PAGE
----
It’s been a great Summer…all that time at the shore, chowing-down on steamed clams, suckin’ on some great brews and pumping-up your spirit with a sound system that could knock the roof off a casino three-blocks away! For three glorious months, you had it all! Hit every bar on the Jersey coast. You were hot!
Now you are home, and the monumental task of cleaning out that “Summer car” lies before you. As you begin sorting through candy wrappers, CD’s, granola bars, beach towels, and thongs (oops! Where’d that come from?), you are fascinated by the huge collection of bar-coasters and bottlecaps on the floor of your car. You tasted a lot of microbrews, and the collection is a testimonial of all those wild times with your elite animal pack!
You decide to gather the coasters and bottle caps in a bag, with thoughts of reliving those warm months in the dead of winter. As you gather your “bag of memories,” you begin to notice the artistry of each “crown” – the 21 kinks, an occasional message on the underside, or the brewery logo. The coasters are just as fascinating. Three days later you are watching an episode of The Antique Roadshow, and the value of an antique beer mug is estimated to be between three and four-thousand dollars – if the stars align on a particularly good day, it could bring in as much as $5,000.
And you are bitten by “the bug.” Breweriana!
Collectors of beer memorabilia are among the most knowledgeable and organized of any in the business. A solid knowledge of the historical development of manufacturing – printing, advertising, the development of materials and processes, technology, labeling laws, taxes, preservation – is necessary to properly “date” items, and organize them into collections that will bring in the greatest auction value.
The late 1880’s to World War II are considered the “golden age” for old-time collectors of breweriana. When the “American Age of the Microbrewery” dawned in 1978, however, a whole spectrum of new miscellany for the beer enthusiast flooded the market, giving the new collector the opportunity to trade within an even playing-field.
Breweriana goes far beyond crowns and coasters. Within the umbrella of the American Breweriana Association and the National Association of Breweriana Advertising (NABA), collectors can find the segment of collecting that provokes their passion, as well as information and experts on their favorite beer corner.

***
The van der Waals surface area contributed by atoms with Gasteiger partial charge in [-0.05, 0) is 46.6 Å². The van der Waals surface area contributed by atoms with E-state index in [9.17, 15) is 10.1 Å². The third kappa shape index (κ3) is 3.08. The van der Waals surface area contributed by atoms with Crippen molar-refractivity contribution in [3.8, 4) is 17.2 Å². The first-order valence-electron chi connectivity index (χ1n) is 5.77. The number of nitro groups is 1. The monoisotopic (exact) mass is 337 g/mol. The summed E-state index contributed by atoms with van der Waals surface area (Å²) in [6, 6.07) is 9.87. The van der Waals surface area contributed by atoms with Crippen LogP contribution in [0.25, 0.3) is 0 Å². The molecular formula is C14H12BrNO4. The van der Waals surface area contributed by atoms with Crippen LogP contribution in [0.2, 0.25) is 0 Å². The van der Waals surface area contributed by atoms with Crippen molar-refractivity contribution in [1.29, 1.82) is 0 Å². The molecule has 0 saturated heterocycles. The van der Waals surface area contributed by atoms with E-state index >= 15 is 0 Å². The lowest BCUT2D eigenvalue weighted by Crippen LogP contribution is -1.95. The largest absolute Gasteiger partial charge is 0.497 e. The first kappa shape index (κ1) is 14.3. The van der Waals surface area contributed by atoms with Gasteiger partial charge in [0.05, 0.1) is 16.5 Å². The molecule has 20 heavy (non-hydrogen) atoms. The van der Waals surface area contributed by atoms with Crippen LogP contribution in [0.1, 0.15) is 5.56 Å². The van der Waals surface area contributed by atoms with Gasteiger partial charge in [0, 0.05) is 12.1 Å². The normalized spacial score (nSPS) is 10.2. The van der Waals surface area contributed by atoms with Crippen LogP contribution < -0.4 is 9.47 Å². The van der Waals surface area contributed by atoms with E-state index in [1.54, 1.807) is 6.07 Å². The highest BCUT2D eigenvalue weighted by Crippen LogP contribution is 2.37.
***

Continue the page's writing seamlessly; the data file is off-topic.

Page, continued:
Types of Breweriana
Breweriana comes in all shapes and sizes, and you have a fascinating assortment of memorabilia to choose from:
Crowns (bottle-caps), beer cans (including “cone top” cans of the 1930’s), beer bottles, coasters, labels, business cards, micro coasters, openers (cans & bottles), beer napkins, sports schedules, antique advertising, tin signs, neon signs, beer furniture, glassware, cast iron, trays, Lemp chargers (special edition concave advertising trays created after lithography onto metal was perfected), back bar advertisements, chalk statues, figurals and wallhangings (made of plaster of Paris and reinforced with horsehair), plastic figurines made of Bakelite, melamine, and early fiberglass (some of these were lit from within), cast aluminum, posters, tent cards, life-sized figures of cardboard or plastics, beer towels, beer t-shirts, ties, and lapel badges, beer ads, and audio advertising clips.
With such an enormous range available, most collectors narrow their collections, either by brewery, region, time-frame, sporting events, or some other segment that categorizes their breweriana.
One word of warning: Always check references of the people with whom you do business! There are great dealers, enthusiastic collectors, and disreputable folks in any business, and checking the reputations of these dealers or traders is a recommended practice to ensure a positive experience.
For more information on breweriana and the business of collecting beer stuff, the following sites may assist with details and contacts: